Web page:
The Lancaster Recreation Commission is moving ahead with its project to acquire Price Elementary School and convert it into a community center, Executive Director Heather Dighe told City Council on Monday.
The initiative is one of the most exciting in the Rec’s history, Dighe told council members. First disclosed this spring, it involves the Lancaster Rec and the School District of Lancaster exchanging their properties, which sit adjacent to each other along Fairview Avenue in southwest Lancaster.
SDL would donate Price Elementary School, a 60,000 square foot building at 615 Fairview Ave., to the Rec by way of the Rec’s affiliated foundation. In exchange, SDL would take over 525 Fairview Ave., location of the existing Lancaster Rec Center. It would tear down the building and build a new elementary school.
The Rec does not plan to tear down the Price Elementary building: Rather, it plans to remodel it, Dighe said, estimating the cost at $6 million to $10 million (down from an estimate of $12 million in the spring). She enthusiastically listed the resources that would be offered at the resulting multipurpose community facility: A senior center, a health clinic, childcare, a STEM lab, a studio for yoga and dance classes and more.
The expansion of childcare is especially important, she said, noting it is one of the priorities in the city’s recently passed comprehensive plan. The Rec anticipates serving around 700 children annually, counting early childhood education, afterschool programs and summer camps, she said.
The Rec building sits at the southwest corner of Brandon Park, a single contiguous 7.2-acre property owned by Lancaster city government. Dighe said SDL is wrapping up a feasibility study that looks at siting the new Price Elementary School away from Fairview Avenue, with ingress and egress out to Hazel Street on the property’s north side.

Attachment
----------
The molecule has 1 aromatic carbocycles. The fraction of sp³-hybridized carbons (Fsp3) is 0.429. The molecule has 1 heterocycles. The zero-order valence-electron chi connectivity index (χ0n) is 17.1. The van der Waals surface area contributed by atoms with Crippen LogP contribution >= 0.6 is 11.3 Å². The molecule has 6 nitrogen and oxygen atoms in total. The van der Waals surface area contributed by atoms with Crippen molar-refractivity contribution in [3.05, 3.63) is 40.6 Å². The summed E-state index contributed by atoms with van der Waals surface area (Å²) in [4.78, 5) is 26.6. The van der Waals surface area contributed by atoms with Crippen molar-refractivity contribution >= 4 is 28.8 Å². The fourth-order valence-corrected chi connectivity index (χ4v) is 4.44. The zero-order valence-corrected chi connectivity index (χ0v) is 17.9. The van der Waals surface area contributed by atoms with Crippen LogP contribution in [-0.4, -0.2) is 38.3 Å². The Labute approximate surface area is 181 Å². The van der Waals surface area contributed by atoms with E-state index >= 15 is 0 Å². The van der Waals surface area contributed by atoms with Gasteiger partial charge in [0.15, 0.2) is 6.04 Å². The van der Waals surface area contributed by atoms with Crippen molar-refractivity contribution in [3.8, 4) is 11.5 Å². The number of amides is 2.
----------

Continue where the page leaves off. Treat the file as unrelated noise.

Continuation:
That will go to the school board soon for review and approval, and then to City Council, which has jurisdiction over city property. The city, school district and Rec would then finalize the various agreements involved.
The Rec anticipates the exchange of the two sites happening around next June, Dighe said.
Between now and then, the Rec will develop its renovation plans, she said, which hopefully will allow construction to start shortly after the handoff. If so, the Rec would be able to transfer its administrative offices to the Price building in early 2025 and the majority of its operations by that summer.
Dighe was at City Council on Monday to seek approval for the Rec’s $1 million application to Pennsylvania’s Local Share Account grant program. City Council is scheduled to vote on that request and eight others next week.
In April, City Council awarded Lancaster Rec $750,000 in federal American Rescue Plan Act funding for the Price conversion project, part of $5 million in ARPA awarded for “community facilities.”
Asked about SDL’s plans regarding Price Elementary and the Rec’s 525 Fairview Ave. property, spokesman Adam Aurand said the district did not have an update to offer beyond what has been publicly disclosed already.
Price is part of the fourth and final phase of SDL’s master facilities plan, one of six schools slated for either renovation or new construction. It and Burrowes Elementary School are both to be rebuilt from scratch.
As of January, the new Price Elementary School was forecast to open in Summer 2025, at an estimated cost of $32.5 million, part of a total Phase 4 budget of $198.5 million.